Puget Sound plan to shutter Colstrip coal units approved
- The Washington Utilities and Transportation Commission unanimously approved a multi-party settlement allowing Puget Sound Energy to increase electric rates by 1% and reduce gas rates by almost 4%, while clearing the way for two units at the Colstrip coal plant to be retired.
- The settlement, reached in September, allows PSE to recover its remaining costs associated with closing Colstrip units 1 and 2, which the utility will mothball no later than 2022.
- A total of $10 million will go towards community planning for the town of Colstrip, Mont. PSE and shareholders will each put $5 million towards the efforts, as the town absorbs job losses and revenues.
As increasing numbers of coal-fired power plants retire, there will be a stream of small towns left to cope with job and tax revenue losses as well as a changed way of life. The Billings Gazette reported closing Units 1 and 2 will have a $500 million impact southeast Montana over a span of three years. The settlement attempts to address some of the issues.
Along with the $10 million for community development, PSE has agreed to work with stakeholders to develop a "community transition plan" and funding mechanisms to address the loss of a major employer and tax payer. The settlement also creates a one-time $2 million increase in weatherization assistance funds for low-income customers.
Puget Sound Energy has agreed to shut down Units 1 and 2 no later than 2022. For Units 3 and 4, the order speeds cost recovery for those units by 18 years through 2027. The settlement also revalues PSE’s share of Colstrip and establishes a financing mechanism for the decommissioning and remediation of the Units 1 and 2.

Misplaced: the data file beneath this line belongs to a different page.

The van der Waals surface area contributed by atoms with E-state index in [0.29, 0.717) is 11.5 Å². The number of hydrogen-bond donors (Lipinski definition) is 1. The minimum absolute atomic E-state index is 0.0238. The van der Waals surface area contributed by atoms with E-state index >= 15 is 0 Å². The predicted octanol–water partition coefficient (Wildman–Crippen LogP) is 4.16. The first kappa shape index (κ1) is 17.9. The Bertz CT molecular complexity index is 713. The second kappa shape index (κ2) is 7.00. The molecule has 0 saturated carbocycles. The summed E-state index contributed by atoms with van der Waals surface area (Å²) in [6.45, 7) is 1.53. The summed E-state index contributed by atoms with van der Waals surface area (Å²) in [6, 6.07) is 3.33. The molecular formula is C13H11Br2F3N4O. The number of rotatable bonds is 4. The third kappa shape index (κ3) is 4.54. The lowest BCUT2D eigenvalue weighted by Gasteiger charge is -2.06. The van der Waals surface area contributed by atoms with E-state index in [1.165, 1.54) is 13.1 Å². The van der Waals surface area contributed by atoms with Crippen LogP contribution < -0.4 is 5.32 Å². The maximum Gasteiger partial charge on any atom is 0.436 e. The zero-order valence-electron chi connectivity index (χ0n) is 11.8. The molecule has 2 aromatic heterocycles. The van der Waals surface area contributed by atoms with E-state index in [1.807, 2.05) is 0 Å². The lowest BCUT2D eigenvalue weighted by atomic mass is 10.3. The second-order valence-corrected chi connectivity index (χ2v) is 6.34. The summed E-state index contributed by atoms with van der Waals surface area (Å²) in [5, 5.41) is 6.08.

Regulators acknowledged the significance and complexity of the proceeding. In the order, the three-member commission said the scope of the proceeding "distinguishes it as one of the major complex litigations before the commission during the past two decades."
The UTC hailed the settlement as an "historic agreement, which addresses, among other things, many challenging issues regarding the Colstrip coal-fired power plants that the commission and parties have grappled with for more than a decade."
PSE will be required to report on its progress in shutting down the two units, and give updates on the anticipated timeline for Colstrip 3 and 4. The utility must also complete an annual evaluation of the funds to decommission and clean up Units 1 and 2, and determine if they are sufficient.
The average residential power customer will see a monthly bill increase of about a dollar, to an average of $95.16. For gas customers, the average customer will see a decrease of $2.67, to $66.15.
Public comment on the case was lopsided. The UTC revealed it received 479 public comments on PSE's rate proposals, and only 7 supported it.
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